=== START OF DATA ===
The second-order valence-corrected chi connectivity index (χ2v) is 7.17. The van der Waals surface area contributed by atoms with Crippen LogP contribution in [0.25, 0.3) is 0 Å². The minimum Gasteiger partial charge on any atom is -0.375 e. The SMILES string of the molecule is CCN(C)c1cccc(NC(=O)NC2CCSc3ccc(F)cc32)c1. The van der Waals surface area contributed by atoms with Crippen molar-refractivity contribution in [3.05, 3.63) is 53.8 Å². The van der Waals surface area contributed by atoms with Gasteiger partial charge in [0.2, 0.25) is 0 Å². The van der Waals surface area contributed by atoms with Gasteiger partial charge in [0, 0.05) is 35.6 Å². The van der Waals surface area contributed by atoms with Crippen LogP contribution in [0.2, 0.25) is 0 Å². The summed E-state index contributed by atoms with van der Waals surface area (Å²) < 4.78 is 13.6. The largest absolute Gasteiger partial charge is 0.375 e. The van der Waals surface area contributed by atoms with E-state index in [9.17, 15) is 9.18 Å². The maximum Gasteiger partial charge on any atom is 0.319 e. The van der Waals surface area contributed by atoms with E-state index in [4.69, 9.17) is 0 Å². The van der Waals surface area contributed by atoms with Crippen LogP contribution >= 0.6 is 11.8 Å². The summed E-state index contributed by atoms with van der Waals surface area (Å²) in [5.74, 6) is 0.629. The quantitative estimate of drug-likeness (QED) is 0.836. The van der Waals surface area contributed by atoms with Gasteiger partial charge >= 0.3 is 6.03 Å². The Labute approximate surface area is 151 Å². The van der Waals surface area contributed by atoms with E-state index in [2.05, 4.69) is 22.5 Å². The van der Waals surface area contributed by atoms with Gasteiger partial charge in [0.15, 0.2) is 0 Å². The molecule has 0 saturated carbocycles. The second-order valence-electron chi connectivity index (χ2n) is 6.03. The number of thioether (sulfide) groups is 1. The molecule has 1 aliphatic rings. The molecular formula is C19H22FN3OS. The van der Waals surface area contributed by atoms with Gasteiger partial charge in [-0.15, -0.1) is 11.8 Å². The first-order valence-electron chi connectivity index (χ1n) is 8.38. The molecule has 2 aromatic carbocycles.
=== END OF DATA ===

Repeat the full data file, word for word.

The second-order valence-corrected chi connectivity index (χ2v) is 7.17. The van der Waals surface area contributed by atoms with Crippen LogP contribution in [0.25, 0.3) is 0 Å². The minimum Gasteiger partial charge on any atom is -0.375 e. The SMILES string of the molecule is CCN(C)c1cccc(NC(=O)NC2CCSc3ccc(F)cc32)c1. The van der Waals surface area contributed by atoms with Crippen molar-refractivity contribution in [3.05, 3.63) is 53.8 Å². The van der Waals surface area contributed by atoms with Gasteiger partial charge in [0.2, 0.25) is 0 Å². The van der Waals surface area contributed by atoms with Gasteiger partial charge in [0, 0.05) is 35.6 Å². The van der Waals surface area contributed by atoms with Crippen LogP contribution in [0.2, 0.25) is 0 Å². The summed E-state index contributed by atoms with van der Waals surface area (Å²) < 4.78 is 13.6. The largest absolute Gasteiger partial charge is 0.375 e. The van der Waals surface area contributed by atoms with E-state index in [9.17, 15) is 9.18 Å². The maximum Gasteiger partial charge on any atom is 0.319 e. The van der Waals surface area contributed by atoms with E-state index in [4.69, 9.17) is 0 Å². The van der Waals surface area contributed by atoms with Crippen LogP contribution >= 0.6 is 11.8 Å². The summed E-state index contributed by atoms with van der Waals surface area (Å²) in [5.74, 6) is 0.629. The quantitative estimate of drug-likeness (QED) is 0.836. The van der Waals surface area contributed by atoms with Gasteiger partial charge >= 0.3 is 6.03 Å². The Labute approximate surface area is 151 Å². The van der Waals surface area contributed by atoms with E-state index in [2.05, 4.69) is 22.5 Å². The van der Waals surface area contributed by atoms with Gasteiger partial charge in [0.15, 0.2) is 0 Å². The molecule has 0 saturated carbocycles. The second-order valence-electron chi connectivity index (χ2n) is 6.03. The number of thioether (sulfide) groups is 1. The molecule has 1 aliphatic rings. The molecular formula is C19H22FN3OS. The van der Waals surface area contributed by atoms with Gasteiger partial charge in [-0.15, -0.1) is 11.8 Å². The first-order valence-electron chi connectivity index (χ1n) is 8.38. The molecule has 2 aromatic carbocycles.